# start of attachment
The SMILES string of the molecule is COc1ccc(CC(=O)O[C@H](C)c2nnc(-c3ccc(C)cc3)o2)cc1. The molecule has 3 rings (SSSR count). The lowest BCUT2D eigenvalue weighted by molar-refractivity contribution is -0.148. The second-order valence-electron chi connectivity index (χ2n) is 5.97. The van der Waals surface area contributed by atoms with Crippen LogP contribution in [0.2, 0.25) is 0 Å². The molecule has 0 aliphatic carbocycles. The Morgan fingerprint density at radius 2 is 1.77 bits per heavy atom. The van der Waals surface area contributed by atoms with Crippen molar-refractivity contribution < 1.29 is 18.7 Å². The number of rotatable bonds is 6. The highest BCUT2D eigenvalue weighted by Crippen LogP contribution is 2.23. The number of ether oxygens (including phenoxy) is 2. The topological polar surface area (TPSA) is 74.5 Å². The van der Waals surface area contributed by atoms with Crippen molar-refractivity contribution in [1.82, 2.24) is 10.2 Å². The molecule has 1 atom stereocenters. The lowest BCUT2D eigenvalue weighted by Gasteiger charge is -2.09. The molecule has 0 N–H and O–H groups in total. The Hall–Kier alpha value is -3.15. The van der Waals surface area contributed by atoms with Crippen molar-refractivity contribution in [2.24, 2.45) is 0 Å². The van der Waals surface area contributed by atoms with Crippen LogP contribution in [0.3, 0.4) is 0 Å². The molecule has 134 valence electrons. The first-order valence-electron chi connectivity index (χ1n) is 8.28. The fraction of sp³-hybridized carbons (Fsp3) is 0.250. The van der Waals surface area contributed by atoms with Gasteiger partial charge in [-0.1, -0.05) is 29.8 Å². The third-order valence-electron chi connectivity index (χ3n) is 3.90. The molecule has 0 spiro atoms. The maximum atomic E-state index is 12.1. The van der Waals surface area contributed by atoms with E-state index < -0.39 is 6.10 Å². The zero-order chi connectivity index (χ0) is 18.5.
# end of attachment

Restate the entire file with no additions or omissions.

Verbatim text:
The SMILES string of the molecule is COc1ccc(CC(=O)O[C@H](C)c2nnc(-c3ccc(C)cc3)o2)cc1. The molecule has 3 rings (SSSR count). The lowest BCUT2D eigenvalue weighted by molar-refractivity contribution is -0.148. The second-order valence-electron chi connectivity index (χ2n) is 5.97. The van der Waals surface area contributed by atoms with Crippen LogP contribution in [0.2, 0.25) is 0 Å². The molecule has 0 aliphatic carbocycles. The Morgan fingerprint density at radius 2 is 1.77 bits per heavy atom. The van der Waals surface area contributed by atoms with Crippen molar-refractivity contribution < 1.29 is 18.7 Å². The number of rotatable bonds is 6. The highest BCUT2D eigenvalue weighted by Crippen LogP contribution is 2.23. The number of ether oxygens (including phenoxy) is 2. The topological polar surface area (TPSA) is 74.5 Å². The van der Waals surface area contributed by atoms with Crippen molar-refractivity contribution in [1.82, 2.24) is 10.2 Å². The molecule has 1 atom stereocenters. The lowest BCUT2D eigenvalue weighted by Gasteiger charge is -2.09. The molecule has 0 N–H and O–H groups in total. The Hall–Kier alpha value is -3.15. The van der Waals surface area contributed by atoms with Crippen molar-refractivity contribution in [2.24, 2.45) is 0 Å². The van der Waals surface area contributed by atoms with Crippen LogP contribution in [0.3, 0.4) is 0 Å². The molecule has 134 valence electrons. The first-order valence-electron chi connectivity index (χ1n) is 8.28. The fraction of sp³-hybridized carbons (Fsp3) is 0.250. The van der Waals surface area contributed by atoms with Gasteiger partial charge in [-0.1, -0.05) is 29.8 Å². The third-order valence-electron chi connectivity index (χ3n) is 3.90. The molecule has 0 spiro atoms. The maximum atomic E-state index is 12.1. The van der Waals surface area contributed by atoms with E-state index < -0.39 is 6.10 Å². The zero-order chi connectivity index (χ0) is 18.5.